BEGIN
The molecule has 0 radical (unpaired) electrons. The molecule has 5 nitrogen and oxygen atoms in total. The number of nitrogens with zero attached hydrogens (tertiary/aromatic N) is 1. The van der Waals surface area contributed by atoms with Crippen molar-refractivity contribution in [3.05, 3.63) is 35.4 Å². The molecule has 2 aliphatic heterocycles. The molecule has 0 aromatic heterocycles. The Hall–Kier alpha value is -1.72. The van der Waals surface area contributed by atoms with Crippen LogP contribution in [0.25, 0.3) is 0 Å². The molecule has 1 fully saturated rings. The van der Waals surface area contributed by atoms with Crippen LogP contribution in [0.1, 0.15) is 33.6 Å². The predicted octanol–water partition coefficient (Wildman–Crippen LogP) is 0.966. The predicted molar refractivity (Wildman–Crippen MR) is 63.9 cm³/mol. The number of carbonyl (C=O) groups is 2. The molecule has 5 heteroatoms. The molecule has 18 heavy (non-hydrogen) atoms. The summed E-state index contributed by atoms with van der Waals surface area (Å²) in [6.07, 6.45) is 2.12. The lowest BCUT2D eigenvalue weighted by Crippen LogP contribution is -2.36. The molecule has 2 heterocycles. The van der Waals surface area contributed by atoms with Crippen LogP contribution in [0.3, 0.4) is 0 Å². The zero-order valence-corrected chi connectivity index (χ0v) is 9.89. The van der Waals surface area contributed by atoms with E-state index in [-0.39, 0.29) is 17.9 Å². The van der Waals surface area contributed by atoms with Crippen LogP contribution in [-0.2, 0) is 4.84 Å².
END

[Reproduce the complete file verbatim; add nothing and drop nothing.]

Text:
The molecule has 0 radical (unpaired) electrons. The molecule has 5 nitrogen and oxygen atoms in total. The number of nitrogens with zero attached hydrogens (tertiary/aromatic N) is 1. The van der Waals surface area contributed by atoms with Crippen molar-refractivity contribution in [3.05, 3.63) is 35.4 Å². The molecule has 2 aliphatic heterocycles. The molecule has 0 aromatic heterocycles. The Hall–Kier alpha value is -1.72. The van der Waals surface area contributed by atoms with Crippen LogP contribution in [0.25, 0.3) is 0 Å². The molecule has 1 fully saturated rings. The van der Waals surface area contributed by atoms with Crippen LogP contribution in [0.1, 0.15) is 33.6 Å². The predicted octanol–water partition coefficient (Wildman–Crippen LogP) is 0.966. The predicted molar refractivity (Wildman–Crippen MR) is 63.9 cm³/mol. The number of carbonyl (C=O) groups is 2. The molecule has 5 heteroatoms. The molecule has 18 heavy (non-hydrogen) atoms. The summed E-state index contributed by atoms with van der Waals surface area (Å²) in [6.07, 6.45) is 2.12. The lowest BCUT2D eigenvalue weighted by Crippen LogP contribution is -2.36. The molecule has 2 heterocycles. The van der Waals surface area contributed by atoms with Crippen LogP contribution in [0.3, 0.4) is 0 Å². The zero-order valence-corrected chi connectivity index (χ0v) is 9.89. The van der Waals surface area contributed by atoms with E-state index in [-0.39, 0.29) is 17.9 Å². The van der Waals surface area contributed by atoms with Crippen LogP contribution in [-0.2, 0) is 4.84 Å².